Since becoming Minneapolis Fed president at the start of 2016, Neel Kashkari has repeatedly expressed a reluctance to raise interest rates. And the reason he cited most was that the U.S. job market wasn't as strong as the steadily falling unemployment rate made it seem.
On Friday, a week after the nation's unemployment rate reached its lowest level in 50 years, Kashkari said the job market is still not as tight as the rate indicates. The central bank should look at wages instead, he said.
"Historically we believe, and the evidence shows, the unemployment rate was a pretty good proxy for measuring slack in the labor market," Kashkari said. "But it has really failed us in this recovery and it continues to send off faulty readings."
Many economists and observers think the low rate means the U.S. is at or near full employment, a moment when the Federal Reserve would typically begin to raise interest rates to prevent overheating and inflation.
But in an essay published by the Wall Street Journal and an interview with the Star Tribune, Kashkari said other data continue to show the labor market still has distance to go before reaching full employment.
For instance, there are still people on the sidelines who are emerging to take jobs as wages rise. If the participation rate of working-age workers, defined as those ages 25-54, were as strong today as it were in 2000, another 2.3 million Americans would be working, he said.
Economists debate reasons for the decline of workforce participation in the U.S. Theories vary — the effects of automation, the opioid crisis, technical-skills gap are considered — but these ideas don't satisfy Kashkari. "There's no good explanation for why it should be lower," he said.
And if it shouldn't be lower, he said, more people will continue to take jobs as wages rise. He noted that the April jobs report showed that more than 70% of people who were hired indicated that they weren't looking for jobs in March.
As the leader of a regional Fed bank, Kashkari participates in the rate-setting meetings that happen every six weeks at the Federal Reserve in Washington. However, voting is rotated among the regional presidents; Kashkari had voting rights in 2017 and will get them again next year. He voted against the three rate hikes that happened in 2017.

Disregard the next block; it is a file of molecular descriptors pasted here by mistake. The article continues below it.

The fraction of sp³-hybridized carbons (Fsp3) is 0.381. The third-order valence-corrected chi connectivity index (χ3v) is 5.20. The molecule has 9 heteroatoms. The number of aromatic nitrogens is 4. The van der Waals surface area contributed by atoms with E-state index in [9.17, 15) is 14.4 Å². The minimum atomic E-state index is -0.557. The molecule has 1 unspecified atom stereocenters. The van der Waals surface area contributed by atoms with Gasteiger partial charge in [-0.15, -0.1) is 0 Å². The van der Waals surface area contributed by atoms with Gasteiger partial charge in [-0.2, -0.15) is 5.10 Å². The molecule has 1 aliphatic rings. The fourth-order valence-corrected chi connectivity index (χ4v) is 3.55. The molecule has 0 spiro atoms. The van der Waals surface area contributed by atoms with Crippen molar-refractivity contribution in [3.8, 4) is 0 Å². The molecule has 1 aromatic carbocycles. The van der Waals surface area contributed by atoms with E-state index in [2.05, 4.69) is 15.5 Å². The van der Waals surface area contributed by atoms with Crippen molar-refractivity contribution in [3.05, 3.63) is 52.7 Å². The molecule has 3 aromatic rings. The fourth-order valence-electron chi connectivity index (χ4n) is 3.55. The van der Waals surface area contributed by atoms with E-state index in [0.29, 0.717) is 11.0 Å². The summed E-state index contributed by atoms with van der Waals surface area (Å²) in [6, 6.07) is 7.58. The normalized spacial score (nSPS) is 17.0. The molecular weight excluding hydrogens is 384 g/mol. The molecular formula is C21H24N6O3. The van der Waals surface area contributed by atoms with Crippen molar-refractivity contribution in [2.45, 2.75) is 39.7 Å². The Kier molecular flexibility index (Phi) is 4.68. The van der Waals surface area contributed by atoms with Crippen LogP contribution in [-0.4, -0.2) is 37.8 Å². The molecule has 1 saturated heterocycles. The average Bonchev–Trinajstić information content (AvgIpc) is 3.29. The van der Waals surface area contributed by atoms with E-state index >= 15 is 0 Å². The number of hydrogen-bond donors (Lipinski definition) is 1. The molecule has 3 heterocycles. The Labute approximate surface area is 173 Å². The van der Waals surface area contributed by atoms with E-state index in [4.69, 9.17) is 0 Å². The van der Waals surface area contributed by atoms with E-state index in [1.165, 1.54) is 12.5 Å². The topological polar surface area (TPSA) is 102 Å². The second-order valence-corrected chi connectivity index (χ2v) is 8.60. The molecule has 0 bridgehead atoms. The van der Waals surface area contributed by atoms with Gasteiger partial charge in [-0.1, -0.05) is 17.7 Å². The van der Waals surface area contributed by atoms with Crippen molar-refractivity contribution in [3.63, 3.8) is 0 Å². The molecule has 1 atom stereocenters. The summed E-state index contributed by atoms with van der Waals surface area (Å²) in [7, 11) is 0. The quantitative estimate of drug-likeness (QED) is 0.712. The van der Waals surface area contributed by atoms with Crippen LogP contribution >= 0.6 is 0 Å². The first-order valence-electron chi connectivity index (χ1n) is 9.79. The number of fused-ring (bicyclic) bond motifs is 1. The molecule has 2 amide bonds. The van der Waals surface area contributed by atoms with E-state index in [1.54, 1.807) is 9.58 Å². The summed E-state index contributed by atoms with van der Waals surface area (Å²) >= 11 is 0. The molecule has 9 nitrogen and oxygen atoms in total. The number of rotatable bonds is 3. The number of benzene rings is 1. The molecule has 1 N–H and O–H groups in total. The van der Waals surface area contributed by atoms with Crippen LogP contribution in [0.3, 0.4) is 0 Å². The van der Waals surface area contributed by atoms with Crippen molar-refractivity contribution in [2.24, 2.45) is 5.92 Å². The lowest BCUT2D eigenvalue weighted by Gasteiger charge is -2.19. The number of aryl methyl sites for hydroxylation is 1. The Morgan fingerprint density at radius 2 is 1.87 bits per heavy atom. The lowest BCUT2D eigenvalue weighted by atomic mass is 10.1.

Kashkari has also repeatedly observed that inflation, the other factor the Fed is mandated to consider in setting interest rates, has not reached the targeted level of 2% that would trigger rate hikes. But it's his skepticism about the strengthening labor force that runs most contrary to conventional economic views.
Since his start at the Minneapolis Fed, Kashkari has traveled the six states — from Montana to Michigan — in which it oversees banking and asked business executives for their read on the economy. He frequently heard complaints about worker shortages but, when he asked if they were raising wages, executives said they didn't want to do that.
After hearing that over and over, Kashkari said, "I've basically concluded that talking to businesses to get a sense of slack in the labor market is almost useless."
He realized business owners and executives look at wages differently from other costs. Partly that's because when wages rise, they rise permanently since it's virtually impossible for an employer to cut workers' pay. But Kashkari said he also believes emotions are involved.
"If the price of steel or oil or corn, or any input into their business, goes up, they say 'Oh well the market price went up, I have to pay it.' But if they're trying to hire workers, they only want to pay wages that they're used to paying. And if the workers are not available, they say 'Oh my gosh there's a worker shortage,' " Kashkari said. "No, the price just went up."
In his essay, Kashkari explains why the Fed's rate-setting policymakers and other economic observers should pay more attention to price signals for labor rather than the unemployment rate.
Wage growth is about 3% now in the U.S. To be in balance with today's productivity growth rate of 1.5% and the Fed's targeted inflation rate of 2%, wages should be growing at 3.5%, Kashkari said.
"We are seeing wage growth pick up. Clearly the labor market is tightening," he said. "But is the market really tight yet? The answer is no."
For the Fed, he said, that means it's not time to raise interest rates.
"I'm not dogmatic about this. If wage growth picks up a lot, I would say 'Hey, it looks like we're there,' " Kashkari said. "But until that happens, we've got to let this economy continue to strengthen."